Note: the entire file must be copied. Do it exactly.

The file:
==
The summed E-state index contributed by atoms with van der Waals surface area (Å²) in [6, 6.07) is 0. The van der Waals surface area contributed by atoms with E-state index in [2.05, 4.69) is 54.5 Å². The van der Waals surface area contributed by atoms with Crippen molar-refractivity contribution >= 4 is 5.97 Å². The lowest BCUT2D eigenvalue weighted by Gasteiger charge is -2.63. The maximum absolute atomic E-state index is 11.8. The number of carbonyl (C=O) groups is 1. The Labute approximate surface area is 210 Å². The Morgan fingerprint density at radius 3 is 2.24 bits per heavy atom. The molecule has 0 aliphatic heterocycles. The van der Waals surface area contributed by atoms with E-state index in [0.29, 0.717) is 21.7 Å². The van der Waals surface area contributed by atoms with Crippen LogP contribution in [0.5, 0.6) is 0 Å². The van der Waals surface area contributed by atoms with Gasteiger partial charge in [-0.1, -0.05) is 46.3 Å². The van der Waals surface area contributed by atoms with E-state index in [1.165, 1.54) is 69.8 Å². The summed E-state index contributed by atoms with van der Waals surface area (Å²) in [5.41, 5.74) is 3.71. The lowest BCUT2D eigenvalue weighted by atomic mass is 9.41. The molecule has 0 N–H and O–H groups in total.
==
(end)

The summed E-state index contributed by atoms with van der Waals surface area (Å²) in [6, 6.07) is 0. The van der Waals surface area contributed by atoms with E-state index in [2.05, 4.69) is 54.5 Å². The van der Waals surface area contributed by atoms with Crippen molar-refractivity contribution >= 4 is 5.97 Å². The lowest BCUT2D eigenvalue weighted by Gasteiger charge is -2.63. The maximum absolute atomic E-state index is 11.8. The number of carbonyl (C=O) groups is 1. The Labute approximate surface area is 210 Å². The Morgan fingerprint density at radius 3 is 2.24 bits per heavy atom. The molecule has 0 aliphatic heterocycles. The van der Waals surface area contributed by atoms with E-state index in [0.29, 0.717) is 21.7 Å². The van der Waals surface area contributed by atoms with Crippen LogP contribution in [0.5, 0.6) is 0 Å². The van der Waals surface area contributed by atoms with Gasteiger partial charge in [-0.1, -0.05) is 46.3 Å². The van der Waals surface area contributed by atoms with E-state index in [1.165, 1.54) is 69.8 Å². The summed E-state index contributed by atoms with van der Waals surface area (Å²) in [5.41, 5.74) is 3.71. The lowest BCUT2D eigenvalue weighted by atomic mass is 9.41. The molecule has 0 N–H and O–H groups in total.